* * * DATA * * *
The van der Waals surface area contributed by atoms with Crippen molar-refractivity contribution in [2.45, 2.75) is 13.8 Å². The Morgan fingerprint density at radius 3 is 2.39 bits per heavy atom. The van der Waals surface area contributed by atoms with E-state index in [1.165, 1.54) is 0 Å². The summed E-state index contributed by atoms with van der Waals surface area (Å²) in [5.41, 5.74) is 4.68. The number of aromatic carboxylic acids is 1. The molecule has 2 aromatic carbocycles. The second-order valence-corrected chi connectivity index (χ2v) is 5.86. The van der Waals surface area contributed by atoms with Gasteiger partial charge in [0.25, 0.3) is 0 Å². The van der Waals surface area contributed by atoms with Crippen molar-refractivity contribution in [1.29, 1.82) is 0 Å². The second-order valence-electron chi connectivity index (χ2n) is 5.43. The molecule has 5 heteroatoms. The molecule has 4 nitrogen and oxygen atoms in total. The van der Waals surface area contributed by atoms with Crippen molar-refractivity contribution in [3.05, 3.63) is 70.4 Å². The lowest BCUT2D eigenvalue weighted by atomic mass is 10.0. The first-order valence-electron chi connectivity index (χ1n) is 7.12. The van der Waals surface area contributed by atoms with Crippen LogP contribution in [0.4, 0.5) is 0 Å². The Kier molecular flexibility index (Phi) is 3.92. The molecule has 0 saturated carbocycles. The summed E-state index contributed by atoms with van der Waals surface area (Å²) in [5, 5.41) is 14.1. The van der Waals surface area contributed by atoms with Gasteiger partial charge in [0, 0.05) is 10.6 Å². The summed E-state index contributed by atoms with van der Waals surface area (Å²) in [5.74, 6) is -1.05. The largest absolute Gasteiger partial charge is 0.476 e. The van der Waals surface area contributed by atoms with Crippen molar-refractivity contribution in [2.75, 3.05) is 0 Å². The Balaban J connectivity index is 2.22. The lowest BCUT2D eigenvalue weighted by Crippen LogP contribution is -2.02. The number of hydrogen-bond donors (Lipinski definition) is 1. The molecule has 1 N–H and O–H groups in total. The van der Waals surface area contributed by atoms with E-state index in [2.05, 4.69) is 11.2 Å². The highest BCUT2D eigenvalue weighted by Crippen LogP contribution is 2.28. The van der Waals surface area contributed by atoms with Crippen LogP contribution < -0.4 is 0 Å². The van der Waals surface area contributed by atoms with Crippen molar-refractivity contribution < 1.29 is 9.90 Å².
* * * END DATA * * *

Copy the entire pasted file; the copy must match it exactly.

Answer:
The van der Waals surface area contributed by atoms with Crippen molar-refractivity contribution in [2.45, 2.75) is 13.8 Å². The Morgan fingerprint density at radius 3 is 2.39 bits per heavy atom. The van der Waals surface area contributed by atoms with E-state index in [1.165, 1.54) is 0 Å². The summed E-state index contributed by atoms with van der Waals surface area (Å²) in [5.41, 5.74) is 4.68. The number of aromatic carboxylic acids is 1. The molecule has 2 aromatic carbocycles. The second-order valence-corrected chi connectivity index (χ2v) is 5.86. The van der Waals surface area contributed by atoms with Gasteiger partial charge in [0.25, 0.3) is 0 Å². The van der Waals surface area contributed by atoms with Crippen molar-refractivity contribution in [1.29, 1.82) is 0 Å². The second-order valence-electron chi connectivity index (χ2n) is 5.43. The molecule has 5 heteroatoms. The molecule has 4 nitrogen and oxygen atoms in total. The van der Waals surface area contributed by atoms with Crippen molar-refractivity contribution in [3.05, 3.63) is 70.4 Å². The lowest BCUT2D eigenvalue weighted by atomic mass is 10.0. The first-order valence-electron chi connectivity index (χ1n) is 7.12. The van der Waals surface area contributed by atoms with Crippen LogP contribution in [0.4, 0.5) is 0 Å². The Kier molecular flexibility index (Phi) is 3.92. The molecule has 0 saturated carbocycles. The summed E-state index contributed by atoms with van der Waals surface area (Å²) in [5, 5.41) is 14.1. The van der Waals surface area contributed by atoms with Gasteiger partial charge in [0, 0.05) is 10.6 Å². The summed E-state index contributed by atoms with van der Waals surface area (Å²) in [5.74, 6) is -1.05. The largest absolute Gasteiger partial charge is 0.476 e. The van der Waals surface area contributed by atoms with Crippen molar-refractivity contribution in [2.75, 3.05) is 0 Å². The Balaban J connectivity index is 2.22. The lowest BCUT2D eigenvalue weighted by Crippen LogP contribution is -2.02. The number of hydrogen-bond donors (Lipinski definition) is 1. The molecule has 1 N–H and O–H groups in total. The van der Waals surface area contributed by atoms with E-state index in [2.05, 4.69) is 11.2 Å². The highest BCUT2D eigenvalue weighted by Crippen LogP contribution is 2.28. The van der Waals surface area contributed by atoms with Crippen LogP contribution < -0.4 is 0 Å². The van der Waals surface area contributed by atoms with Crippen molar-refractivity contribution < 1.29 is 9.90 Å².